In the present work, the corrosion behavior
of aluminium alloy engine block in 3.5% NaCl solution was studied. The work was
carried out using conventional gravimetric measurements and complemented by
scanning electron microscopy (SEM) and X-ray analyzer (EDX) investigations. The
results obtained indicate that the main process the alloy undergoes, under the
medium of exposure studied, is related to localized corrosion that takes place
as a consequence of the process of alkalinization around the cathodic
precipitates existing in the alloy. The alloy suffers a process of corrosion
localized to the area surrounding the precipitates of the Al (Si, Mg) and
Al-Mg, which resulted in hemispherical pits. This identification was confirmed
by SEM and EDX analysis. No evidence was found of the formation of crystallographic
pitting for exposure times up to 54 days. Gravimetric analysis confirmed that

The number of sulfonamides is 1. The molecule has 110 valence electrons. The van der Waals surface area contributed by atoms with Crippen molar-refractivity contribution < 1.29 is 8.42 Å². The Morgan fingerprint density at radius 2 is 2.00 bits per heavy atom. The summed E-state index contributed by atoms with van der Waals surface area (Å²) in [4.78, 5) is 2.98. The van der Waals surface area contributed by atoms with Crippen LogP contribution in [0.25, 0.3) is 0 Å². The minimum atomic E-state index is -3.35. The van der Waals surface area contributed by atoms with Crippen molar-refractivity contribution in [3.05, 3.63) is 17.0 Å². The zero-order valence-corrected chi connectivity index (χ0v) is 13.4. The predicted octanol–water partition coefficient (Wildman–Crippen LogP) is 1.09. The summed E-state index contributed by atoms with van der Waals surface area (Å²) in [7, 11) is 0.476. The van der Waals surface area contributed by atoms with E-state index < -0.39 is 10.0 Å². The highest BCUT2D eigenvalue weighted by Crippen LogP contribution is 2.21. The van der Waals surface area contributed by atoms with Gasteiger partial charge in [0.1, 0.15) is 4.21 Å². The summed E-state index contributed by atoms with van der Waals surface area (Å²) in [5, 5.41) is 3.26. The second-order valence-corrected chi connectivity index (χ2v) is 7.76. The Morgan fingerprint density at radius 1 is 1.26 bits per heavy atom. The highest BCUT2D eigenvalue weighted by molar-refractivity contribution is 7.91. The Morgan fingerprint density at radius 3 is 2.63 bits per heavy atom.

with varying exposure periods the weight loss of the alloy increases and the
corrosion rate decreases with time.

Abstract:
We extend a recent chiral approach to nuclear matter of Lutz et al. [Phys. Lett. B474 (2000) 7] by calculating the underlying (complex-valued) single-particle potential U(p,k_f) + i W(p,k_f). The potential for a nucleon at the bottom of the Fermi-sea, U(0,k_{f0})= - 20.0 MeV, comes out as much too weakly attractive in this approach. Even more seriously, the total single-particle energy does not rise monotonically with the nucleon momentum p, implying a negative effective nucleon mass at the Fermi-surface. Also, the imaginary single-particle potential, W(0,k_{f0}) = 51.1 MeV, is too large. More realistic single-particle properties together with a good nuclear matter equation of state can be obtained if the short range contributions of non-pionic origin are treated in mean-field approximation (i.e. if they are not further iterated with 1pi-exchange). We also consider the equation of state of pure neutron matter $bar E_n(k_n)$ and the asymmetry energy A(k_f) in that approach. The downward bending of these quantities above nuclear matter saturation density seems to be a generic feature of perturbative chiral pion-nucleon dynamics.